This Week In History: U.S. civil rights symbol Emmett Till was born in 1941

If Emmett Till were alive today, he would be 73 years old—two decades older than Barack Obama, who became in 2009 the first African American president of the United States. As fate would have it, the racially motivated murder of the black teenager in 1955 helped launch the civil rights movement that many believe helped make Obama’s historic election possible.

Till was born on July 25, 1941, in Chicago. On Aug. 24, 1955, while visiting relatives in Mississippi, Till and several other black teenagers went to a country store in Money. A white couple, Roy and Carolyn Bryant, owned the store. Witnesses reported that Till spoke to Carolyn Bryant and may have whistled at her. On August 28, two men kidnapped Till from his great-uncle’s home. His body was found in the Tallahatchie River three days later. He had been badly beaten and shot in the head. A metal fan had been fastened to his neck with barbed wire, apparently to weigh the body down.

At Till’s funeral in Chicago, his mother, Mamie Till, insisted that her son’s coffin be left open. She said, “Let the world see what I have seen.” The funeral attracted thousands of mourners. Newspapers and magazines aimed at African American readers published photographs of the funeral.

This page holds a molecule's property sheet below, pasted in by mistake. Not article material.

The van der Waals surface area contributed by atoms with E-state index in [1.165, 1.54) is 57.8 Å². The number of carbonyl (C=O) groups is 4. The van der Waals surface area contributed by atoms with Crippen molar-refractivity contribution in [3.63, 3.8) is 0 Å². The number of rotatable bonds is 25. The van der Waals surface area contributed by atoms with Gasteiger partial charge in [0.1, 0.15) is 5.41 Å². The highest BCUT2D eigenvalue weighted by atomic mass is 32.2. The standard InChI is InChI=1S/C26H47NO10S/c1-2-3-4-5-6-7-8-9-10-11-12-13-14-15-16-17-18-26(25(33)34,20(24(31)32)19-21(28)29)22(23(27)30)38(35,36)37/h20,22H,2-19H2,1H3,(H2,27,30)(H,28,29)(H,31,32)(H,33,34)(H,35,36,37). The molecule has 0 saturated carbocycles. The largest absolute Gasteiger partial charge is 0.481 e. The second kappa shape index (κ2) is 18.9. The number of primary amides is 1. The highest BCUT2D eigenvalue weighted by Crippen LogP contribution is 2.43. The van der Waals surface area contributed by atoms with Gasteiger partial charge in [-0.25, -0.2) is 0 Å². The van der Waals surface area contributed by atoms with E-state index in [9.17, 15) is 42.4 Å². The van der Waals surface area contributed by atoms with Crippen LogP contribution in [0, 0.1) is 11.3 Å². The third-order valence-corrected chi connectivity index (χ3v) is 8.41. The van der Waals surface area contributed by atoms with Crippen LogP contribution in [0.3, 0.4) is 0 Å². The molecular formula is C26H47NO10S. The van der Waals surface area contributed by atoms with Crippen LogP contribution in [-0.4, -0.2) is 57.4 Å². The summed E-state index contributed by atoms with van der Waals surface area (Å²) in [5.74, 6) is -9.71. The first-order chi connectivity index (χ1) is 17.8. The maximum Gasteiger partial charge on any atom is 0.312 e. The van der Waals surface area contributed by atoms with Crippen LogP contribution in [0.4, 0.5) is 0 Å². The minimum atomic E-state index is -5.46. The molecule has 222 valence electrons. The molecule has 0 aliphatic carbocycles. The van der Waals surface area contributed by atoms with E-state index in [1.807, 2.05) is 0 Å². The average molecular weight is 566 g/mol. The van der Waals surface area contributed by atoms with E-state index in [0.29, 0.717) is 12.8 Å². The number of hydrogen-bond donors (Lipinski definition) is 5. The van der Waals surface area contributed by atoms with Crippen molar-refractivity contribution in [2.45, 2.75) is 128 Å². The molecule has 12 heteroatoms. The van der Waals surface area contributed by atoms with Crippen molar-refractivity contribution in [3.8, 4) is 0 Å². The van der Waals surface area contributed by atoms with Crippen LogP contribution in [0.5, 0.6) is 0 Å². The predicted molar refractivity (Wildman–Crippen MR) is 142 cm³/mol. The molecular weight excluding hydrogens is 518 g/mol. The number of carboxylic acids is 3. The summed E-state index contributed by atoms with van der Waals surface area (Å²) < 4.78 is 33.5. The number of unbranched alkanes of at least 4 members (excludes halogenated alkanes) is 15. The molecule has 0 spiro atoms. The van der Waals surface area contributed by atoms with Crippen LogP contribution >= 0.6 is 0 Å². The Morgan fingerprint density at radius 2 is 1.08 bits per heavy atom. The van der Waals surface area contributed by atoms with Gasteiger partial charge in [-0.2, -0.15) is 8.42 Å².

Two white men were charged with the murder, but they were acquitted by an all-white jury. The men later admitted to the crime.

Nearly 60 years later, in 2012, when neighborhood watch volunteer George Zimmerman fatally shot Trayvon Martin, an unarmed African American teenager returning from a Florida convenience store, many people compared the incident to the Till murder case. Zimmerman, who is Hispanic, claimed self-defense and was acquitted of manslaughter in 2013. The verdict ignited civil rights protests around the country and fueled debate about racial profiling and vigilante justice.

Soon after the shooting, President Obama attracted attention when he commented that “if I had a son, he’d look like Trayvon.” After the ruling, Obama further commented that “Trayvon Martin could have been me 35 years ago.  And when you think about why, in the African American community at least, there’s a lot of pain around what happened here, I think it’s important to recognize that the African American community is looking at this issue through a set of experiences and a history that doesn’t go away.”

Although Obama’s election to the presidency stood as an example of the progress that came from the civil rights movement sparked by the Till case, the Martin shooting was an indication to many people that racial tensions still linger in many areas of American society today.

This Week In History: The first Spanish mission was established in California in 1769